By David E. Hendrix
President, The Hendrix Group, Houston, TX
With more EPA mandates on the way, companies must foster a safety culture equipped with an effective risk management plan. The 1990 Clean Air Act Amendments contain provisions requiring the US Occupational Safety and Health Administration (OSHA) and the US Environmental Protection Agency (EPA) to promulgate rules requiring facilities that handle extremely hazardous substances to prepare a risk management plan that assesses hazards from accidental releases, provides measures from preventing such releases, and sets forth specific actions to be taken in response to an accidental release. In response to this mandate, OSHA issued 29 CFR 1910.119, Process Safety Management of Highly Hazardous Chemicals, as a final rule on February 24, 1992. The roots of today’s rules extend back over 20 years and are a response to a series of industrial accidents such as the Flixborough explosion and the Seveso dioxin release. International attention was galvanized by the 1984 release in Bhopal. In the United States, the 1989 Phillips explosion fueled concerns that industry was not moving quickly enough to institute effective process safety management programs (PSM).
There are nine core elements common to the OSHA PSM regulation:
Facilities that are setting up PSM programs have quickly recognized that this effort is resource intensive. As a result, it is imperative that resources spent to comply with regulations produce the greatest benefit to the facility and the corporation.
One method for optimizing limited resources and minimizing serious equipment failures, while helping to comply with the mechanical integrity section of the OSHA PSM requirements, is risk-based inspection. This inspection approach has been in use in the nuclear industry for some time now. Risk-based inspection is a procedure for ranking or prioritizing equipment for inspection purposes based upon risk. Risk is defined as the combination of probability and consequence. Probability is the likelihood of an event occurring, in this case an equipment failure. Consequence is a measure, both in lives and property, of the damage that would occur if an equipment item failed.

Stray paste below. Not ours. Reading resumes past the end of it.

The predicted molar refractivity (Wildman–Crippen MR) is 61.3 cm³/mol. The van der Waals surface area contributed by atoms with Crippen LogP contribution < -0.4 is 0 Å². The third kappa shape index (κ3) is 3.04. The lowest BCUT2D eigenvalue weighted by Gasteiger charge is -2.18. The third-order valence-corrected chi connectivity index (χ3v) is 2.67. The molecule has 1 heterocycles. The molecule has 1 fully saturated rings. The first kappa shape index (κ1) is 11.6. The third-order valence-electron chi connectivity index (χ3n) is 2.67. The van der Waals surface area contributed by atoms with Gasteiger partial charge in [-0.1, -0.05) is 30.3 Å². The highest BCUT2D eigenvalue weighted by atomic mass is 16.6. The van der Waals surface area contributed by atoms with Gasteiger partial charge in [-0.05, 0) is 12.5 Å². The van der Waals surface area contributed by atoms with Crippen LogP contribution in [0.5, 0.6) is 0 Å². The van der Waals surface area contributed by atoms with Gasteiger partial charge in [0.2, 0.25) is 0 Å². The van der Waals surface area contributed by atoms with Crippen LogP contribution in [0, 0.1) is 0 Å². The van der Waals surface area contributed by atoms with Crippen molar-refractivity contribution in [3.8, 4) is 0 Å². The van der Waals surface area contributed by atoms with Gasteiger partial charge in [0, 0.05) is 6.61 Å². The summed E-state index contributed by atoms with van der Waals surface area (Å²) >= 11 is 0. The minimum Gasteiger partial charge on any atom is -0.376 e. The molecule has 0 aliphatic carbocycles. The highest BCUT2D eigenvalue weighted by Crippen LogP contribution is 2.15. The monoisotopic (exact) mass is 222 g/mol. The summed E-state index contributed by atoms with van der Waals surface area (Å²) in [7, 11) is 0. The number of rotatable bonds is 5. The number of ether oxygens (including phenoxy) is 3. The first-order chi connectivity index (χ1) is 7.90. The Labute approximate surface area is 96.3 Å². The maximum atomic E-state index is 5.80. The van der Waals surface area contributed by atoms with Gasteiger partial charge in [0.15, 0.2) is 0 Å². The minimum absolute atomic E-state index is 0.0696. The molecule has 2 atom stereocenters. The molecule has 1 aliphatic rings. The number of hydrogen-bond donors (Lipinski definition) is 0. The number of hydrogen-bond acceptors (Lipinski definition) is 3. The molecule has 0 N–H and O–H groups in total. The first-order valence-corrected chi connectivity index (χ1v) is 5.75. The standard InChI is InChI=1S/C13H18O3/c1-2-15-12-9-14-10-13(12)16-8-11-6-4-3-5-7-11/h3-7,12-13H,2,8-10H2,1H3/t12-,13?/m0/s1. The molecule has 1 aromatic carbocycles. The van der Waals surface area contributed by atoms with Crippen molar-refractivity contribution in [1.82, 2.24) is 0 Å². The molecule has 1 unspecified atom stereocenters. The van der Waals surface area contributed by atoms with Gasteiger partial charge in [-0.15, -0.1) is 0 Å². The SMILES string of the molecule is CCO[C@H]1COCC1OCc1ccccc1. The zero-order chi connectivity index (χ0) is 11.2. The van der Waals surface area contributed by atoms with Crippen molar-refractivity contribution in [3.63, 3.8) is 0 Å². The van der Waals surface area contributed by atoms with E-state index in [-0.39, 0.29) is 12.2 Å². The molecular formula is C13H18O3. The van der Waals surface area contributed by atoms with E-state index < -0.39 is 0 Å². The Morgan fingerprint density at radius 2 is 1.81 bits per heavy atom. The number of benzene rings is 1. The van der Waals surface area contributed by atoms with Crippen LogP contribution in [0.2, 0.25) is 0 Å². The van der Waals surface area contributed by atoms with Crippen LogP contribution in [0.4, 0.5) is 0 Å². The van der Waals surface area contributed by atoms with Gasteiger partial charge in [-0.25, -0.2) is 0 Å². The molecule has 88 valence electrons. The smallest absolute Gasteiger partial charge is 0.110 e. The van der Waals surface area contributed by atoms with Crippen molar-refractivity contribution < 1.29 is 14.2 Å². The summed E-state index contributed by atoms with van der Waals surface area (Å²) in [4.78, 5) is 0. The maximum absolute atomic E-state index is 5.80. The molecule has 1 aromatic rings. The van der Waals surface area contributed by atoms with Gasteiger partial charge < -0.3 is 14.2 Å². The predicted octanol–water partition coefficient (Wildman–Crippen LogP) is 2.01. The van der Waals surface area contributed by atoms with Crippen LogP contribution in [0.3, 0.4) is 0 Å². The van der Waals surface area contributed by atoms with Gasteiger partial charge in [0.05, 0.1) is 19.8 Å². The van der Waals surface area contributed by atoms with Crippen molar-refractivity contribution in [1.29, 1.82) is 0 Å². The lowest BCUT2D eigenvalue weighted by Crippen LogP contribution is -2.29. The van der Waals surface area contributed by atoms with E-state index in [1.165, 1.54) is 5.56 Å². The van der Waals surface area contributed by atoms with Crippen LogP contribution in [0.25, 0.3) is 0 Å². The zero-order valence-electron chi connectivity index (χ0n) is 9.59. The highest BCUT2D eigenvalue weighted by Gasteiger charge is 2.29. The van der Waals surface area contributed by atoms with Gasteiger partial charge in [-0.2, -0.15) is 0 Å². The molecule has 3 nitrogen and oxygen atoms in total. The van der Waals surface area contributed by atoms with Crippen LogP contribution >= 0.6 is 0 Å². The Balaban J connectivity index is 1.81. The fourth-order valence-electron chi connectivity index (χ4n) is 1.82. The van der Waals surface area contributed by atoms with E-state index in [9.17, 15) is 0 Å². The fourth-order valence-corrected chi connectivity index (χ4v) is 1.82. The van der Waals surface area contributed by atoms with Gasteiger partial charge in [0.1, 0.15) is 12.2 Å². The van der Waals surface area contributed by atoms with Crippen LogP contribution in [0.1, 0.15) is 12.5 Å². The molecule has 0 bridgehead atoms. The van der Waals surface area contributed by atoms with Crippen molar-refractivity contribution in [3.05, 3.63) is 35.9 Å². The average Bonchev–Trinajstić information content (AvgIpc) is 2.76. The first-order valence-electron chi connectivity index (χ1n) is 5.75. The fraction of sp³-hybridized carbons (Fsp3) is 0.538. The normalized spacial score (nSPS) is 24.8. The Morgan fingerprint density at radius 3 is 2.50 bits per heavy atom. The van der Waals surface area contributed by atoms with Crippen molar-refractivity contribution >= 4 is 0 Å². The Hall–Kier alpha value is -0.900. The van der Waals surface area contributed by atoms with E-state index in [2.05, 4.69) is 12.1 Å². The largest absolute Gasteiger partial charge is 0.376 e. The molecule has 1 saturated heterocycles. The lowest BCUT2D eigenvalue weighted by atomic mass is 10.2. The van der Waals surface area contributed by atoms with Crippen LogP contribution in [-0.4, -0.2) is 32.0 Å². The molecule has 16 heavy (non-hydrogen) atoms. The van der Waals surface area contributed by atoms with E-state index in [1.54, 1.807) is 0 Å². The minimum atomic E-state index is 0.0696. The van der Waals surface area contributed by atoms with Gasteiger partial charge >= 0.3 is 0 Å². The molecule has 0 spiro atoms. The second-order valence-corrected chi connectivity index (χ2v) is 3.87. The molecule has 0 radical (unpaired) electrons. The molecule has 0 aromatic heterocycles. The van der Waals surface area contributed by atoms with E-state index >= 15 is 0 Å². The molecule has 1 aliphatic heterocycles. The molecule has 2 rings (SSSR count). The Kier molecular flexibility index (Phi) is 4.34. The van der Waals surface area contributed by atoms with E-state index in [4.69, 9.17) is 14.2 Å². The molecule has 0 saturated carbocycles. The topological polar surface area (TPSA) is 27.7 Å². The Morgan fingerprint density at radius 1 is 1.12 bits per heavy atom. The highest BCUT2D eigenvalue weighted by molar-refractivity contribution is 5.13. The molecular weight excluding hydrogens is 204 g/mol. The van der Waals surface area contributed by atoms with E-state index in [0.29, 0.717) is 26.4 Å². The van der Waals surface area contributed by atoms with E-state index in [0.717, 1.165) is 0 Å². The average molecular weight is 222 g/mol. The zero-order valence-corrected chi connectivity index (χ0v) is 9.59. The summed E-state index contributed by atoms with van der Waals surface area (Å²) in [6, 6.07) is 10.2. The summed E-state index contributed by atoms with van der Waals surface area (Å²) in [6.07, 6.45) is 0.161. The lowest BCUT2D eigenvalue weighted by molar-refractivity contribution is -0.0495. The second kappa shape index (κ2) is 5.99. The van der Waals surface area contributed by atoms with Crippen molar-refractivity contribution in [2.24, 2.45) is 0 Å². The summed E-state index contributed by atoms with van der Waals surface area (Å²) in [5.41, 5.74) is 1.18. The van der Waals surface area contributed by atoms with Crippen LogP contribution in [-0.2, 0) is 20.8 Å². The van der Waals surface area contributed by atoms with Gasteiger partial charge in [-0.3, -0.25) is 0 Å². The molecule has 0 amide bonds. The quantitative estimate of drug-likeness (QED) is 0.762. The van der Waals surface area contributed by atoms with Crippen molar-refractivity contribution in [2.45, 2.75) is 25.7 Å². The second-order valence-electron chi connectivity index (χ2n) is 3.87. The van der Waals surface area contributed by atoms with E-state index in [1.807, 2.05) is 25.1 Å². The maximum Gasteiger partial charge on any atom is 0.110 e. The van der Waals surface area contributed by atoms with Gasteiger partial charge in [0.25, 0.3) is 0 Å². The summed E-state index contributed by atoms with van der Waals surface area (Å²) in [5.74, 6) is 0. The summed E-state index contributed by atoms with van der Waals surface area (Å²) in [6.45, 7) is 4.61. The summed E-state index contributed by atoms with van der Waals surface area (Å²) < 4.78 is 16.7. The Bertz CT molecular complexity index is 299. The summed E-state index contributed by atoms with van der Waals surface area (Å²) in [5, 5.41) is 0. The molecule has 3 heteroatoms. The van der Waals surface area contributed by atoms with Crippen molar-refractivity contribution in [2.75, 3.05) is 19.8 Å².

Risk-based inspection procedures can be based on either qualitative or quantitative methods. Qualitative procedures provide a ranking of equipment based largely on experience and engineering judgment. Quantitative risk-based methods use engineering disciplines to set priorities and develop programs for equipment inspection, including non-destructive examinations, system and component design and analysis, fracture mechanics, probabilistic analysis, failure analysis, and operation of facilities. However, quantitative analysis methods can be expensive, time consuming, and tedious. Often, insufficient information is available for conducting a quantitative risk analysis. Two organizations currently working on quantitative risk-based analysis procedures for use by the chemical industry are the American Society of Mechanical Engineers and the American Petroleum Institute.
One approach for ranking process equipment is a procedure developed by this writer based on internal probability of failure (POF). The procedure is based on a set of rules based on past inspection histories, equipment design and existing condition, knowledge of potential corrosion and cracking environments, and information concerning normal and upset conditions. Using this information, it ranks equipment on a numerical scale. Proper use of the procedure requires engineering judgment and experience; therefore, the results depend on the background and expertise of the analyst. However, one person can effectively develop rankings for fixed equipment in a reasonable time if the appropriate information is available. The POF ranking is then combined with a consequence ranking to provide a true risk-based ranking.
Equipment rankings will not stay constant, but will require updating as additional knowledge is gained, process conditions change, and equipment ages. Maximum benefits of the procedure depend on fixed equipment inspection programs that permit the capture, documentation, and retrieval of inspection, maintenance, and corrosion/failure mechanism information.
At this writing, the procedure has been used to rank more than two thousand equipment items and has proven to be practical, effective, and efficient. Its usefulness lies in its facilitating the most efficient use of finite inspection monies and personnel where 100% inspection is not practical.
Additional information on this procedure is available to interested parties upon request. Carmagen Engineering can also assist in implementing this inspection approach as necessary.